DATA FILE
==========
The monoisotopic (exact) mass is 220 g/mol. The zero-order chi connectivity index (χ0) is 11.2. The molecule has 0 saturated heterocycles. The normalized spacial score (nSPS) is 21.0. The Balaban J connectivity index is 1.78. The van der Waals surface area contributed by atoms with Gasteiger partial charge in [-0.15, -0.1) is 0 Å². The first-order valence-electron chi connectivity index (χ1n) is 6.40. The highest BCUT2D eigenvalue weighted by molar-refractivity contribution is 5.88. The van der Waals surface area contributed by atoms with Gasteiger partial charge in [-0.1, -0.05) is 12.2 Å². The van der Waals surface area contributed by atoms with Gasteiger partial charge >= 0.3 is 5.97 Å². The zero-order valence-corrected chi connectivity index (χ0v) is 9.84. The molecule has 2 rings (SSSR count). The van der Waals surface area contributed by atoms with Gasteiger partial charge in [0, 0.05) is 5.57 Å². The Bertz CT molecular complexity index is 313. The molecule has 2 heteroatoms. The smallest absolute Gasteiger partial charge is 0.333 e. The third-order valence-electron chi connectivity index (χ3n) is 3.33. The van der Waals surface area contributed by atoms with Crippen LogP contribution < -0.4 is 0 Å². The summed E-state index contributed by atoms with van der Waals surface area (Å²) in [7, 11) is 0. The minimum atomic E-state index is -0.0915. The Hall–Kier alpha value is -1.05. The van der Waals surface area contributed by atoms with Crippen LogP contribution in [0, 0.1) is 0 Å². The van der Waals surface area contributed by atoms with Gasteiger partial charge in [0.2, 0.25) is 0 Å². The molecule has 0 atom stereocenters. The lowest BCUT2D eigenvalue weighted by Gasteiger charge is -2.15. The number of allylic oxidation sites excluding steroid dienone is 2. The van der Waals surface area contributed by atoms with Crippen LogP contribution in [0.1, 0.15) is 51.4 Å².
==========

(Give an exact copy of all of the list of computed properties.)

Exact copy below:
The monoisotopic (exact) mass is 220 g/mol. The zero-order chi connectivity index (χ0) is 11.2. The molecule has 0 saturated heterocycles. The normalized spacial score (nSPS) is 21.0. The Balaban J connectivity index is 1.78. The van der Waals surface area contributed by atoms with Gasteiger partial charge in [-0.15, -0.1) is 0 Å². The first-order valence-electron chi connectivity index (χ1n) is 6.40. The highest BCUT2D eigenvalue weighted by molar-refractivity contribution is 5.88. The van der Waals surface area contributed by atoms with Gasteiger partial charge in [-0.1, -0.05) is 12.2 Å². The van der Waals surface area contributed by atoms with Gasteiger partial charge >= 0.3 is 5.97 Å². The zero-order valence-corrected chi connectivity index (χ0v) is 9.84. The molecule has 2 rings (SSSR count). The van der Waals surface area contributed by atoms with Gasteiger partial charge in [0, 0.05) is 5.57 Å². The Bertz CT molecular complexity index is 313. The molecule has 2 heteroatoms. The smallest absolute Gasteiger partial charge is 0.333 e. The third-order valence-electron chi connectivity index (χ3n) is 3.33. The van der Waals surface area contributed by atoms with Crippen LogP contribution < -0.4 is 0 Å². The summed E-state index contributed by atoms with van der Waals surface area (Å²) in [7, 11) is 0. The minimum atomic E-state index is -0.0915. The Hall–Kier alpha value is -1.05. The van der Waals surface area contributed by atoms with Crippen LogP contribution in [0, 0.1) is 0 Å². The van der Waals surface area contributed by atoms with Gasteiger partial charge in [0.2, 0.25) is 0 Å². The molecule has 0 atom stereocenters. The lowest BCUT2D eigenvalue weighted by Gasteiger charge is -2.15. The number of allylic oxidation sites excluding steroid dienone is 2. The van der Waals surface area contributed by atoms with Crippen LogP contribution in [0.1, 0.15) is 51.4 Å².